Direct Instrument Recording

Although the USB audio interfaces described in Selecting an External Microphone can be very pricey, even the most basic of models offer the ability to record your compatible instrument directly. Whether you are a teacher or student, the ability to directly capture your instrument's sound for online lessons adds immensely to the quality of your lessons. With the right software (normally included with audio interfaces), you can also record and compose your own music.

Compatibility

In order to determine if you can record your instrument directly, you first have to check if your audio interface has a second input available. In the example model below (3rd generation Focusrite Scarlett Solo), we have two inputs available.

3rd Generation Focusrite Scarlett Solo.

The first input (labelled 1) is a dedicated microphone input and uses an industry standard 3-pin XLR jack. The second input (labelled 2) is available for instrument use, and uses a 1/4" jack that is common with guitar cables, DJ/recording equipment, and studio headphones.

High and Low Impedance

An important thing to note on many audio interfaces is the presence of an Instrument or Hi-Z switch or button. In the interface model shown above, the instrument button is used when you are plugging in a High Impedance sound source. You should disable this when using a Low Impedance or Line-Level sound source. If you are unsure what this means, follow the general guidelines below:

High Impedance: Electric guitars with passive pickups (direct without amp), some guitar effect pedals, electric pickups for other instruments such as violins, karaoke microphones

Low Impedance/Line-Level: Headphone outputs from tablets/computers/smartphones, headphone outputs from digital pianos/keyboards/guitar amps, Line Out or Aux Out outputs from high end guitar amps, most guitar effect pedals, guitar Preamps (active pickups and most acoustic-electric guitars) and multi-FX units, Line Out outputs from computers (blue speaker jack)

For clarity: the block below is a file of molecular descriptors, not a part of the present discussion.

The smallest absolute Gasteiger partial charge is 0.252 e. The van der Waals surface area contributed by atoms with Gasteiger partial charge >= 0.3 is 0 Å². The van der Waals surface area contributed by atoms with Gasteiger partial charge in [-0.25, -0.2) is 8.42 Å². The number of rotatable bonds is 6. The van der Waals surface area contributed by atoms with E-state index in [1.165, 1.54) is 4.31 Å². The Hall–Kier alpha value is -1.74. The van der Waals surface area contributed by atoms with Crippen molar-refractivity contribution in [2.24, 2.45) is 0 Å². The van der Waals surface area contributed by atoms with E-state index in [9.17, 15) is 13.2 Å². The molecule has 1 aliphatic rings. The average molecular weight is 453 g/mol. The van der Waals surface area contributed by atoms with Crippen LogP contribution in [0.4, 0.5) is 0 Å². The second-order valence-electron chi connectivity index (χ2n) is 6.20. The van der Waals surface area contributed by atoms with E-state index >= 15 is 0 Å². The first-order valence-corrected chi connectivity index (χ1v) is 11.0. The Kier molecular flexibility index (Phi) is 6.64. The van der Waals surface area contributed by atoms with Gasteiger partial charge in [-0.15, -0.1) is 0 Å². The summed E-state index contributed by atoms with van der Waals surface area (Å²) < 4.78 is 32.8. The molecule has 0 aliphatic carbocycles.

It is important to properly match your device impedance with your audio interface setting. Using the incorrect setting can lead to either low sound levels or distortion (and potential damage to your interface). Some interfaces, such as the Steinberg UR22, label High Impedance as Hi-Z. Turning or switching on Hi-Z prepares the interface for high impedance sources mentioned above. If you’re are unsure, consult your audio interface's user manual.

NEVER CONNECT the Speaker Out of any guitar amplifier to the input of your interface or you will damage the unit!

Connectivity

Assuming you have an instrument with some type of standard output, all you need to connect your instrument to your audio interface is an appropriate cable. If you are using an electric guitar/violin without an amp, you can simply connect the guitar into your interface (like if your interface was the amp itself) and ensure that Instrument/High Impedance or Hi-Z is turned on. If High Impedance or Hi-Z is turned off, you will get little to no volume, even with the Gain knob set to max.

For other instruments, use the line out or headphone out and the Low Impedance setting on our audio interface (Instrument or Hi-Z turned off). Below is an example of the rear I/O panel of a Yamaha P-115 digital piano.

The rear Input/Output panel on a Yamaha P-115 digital piano.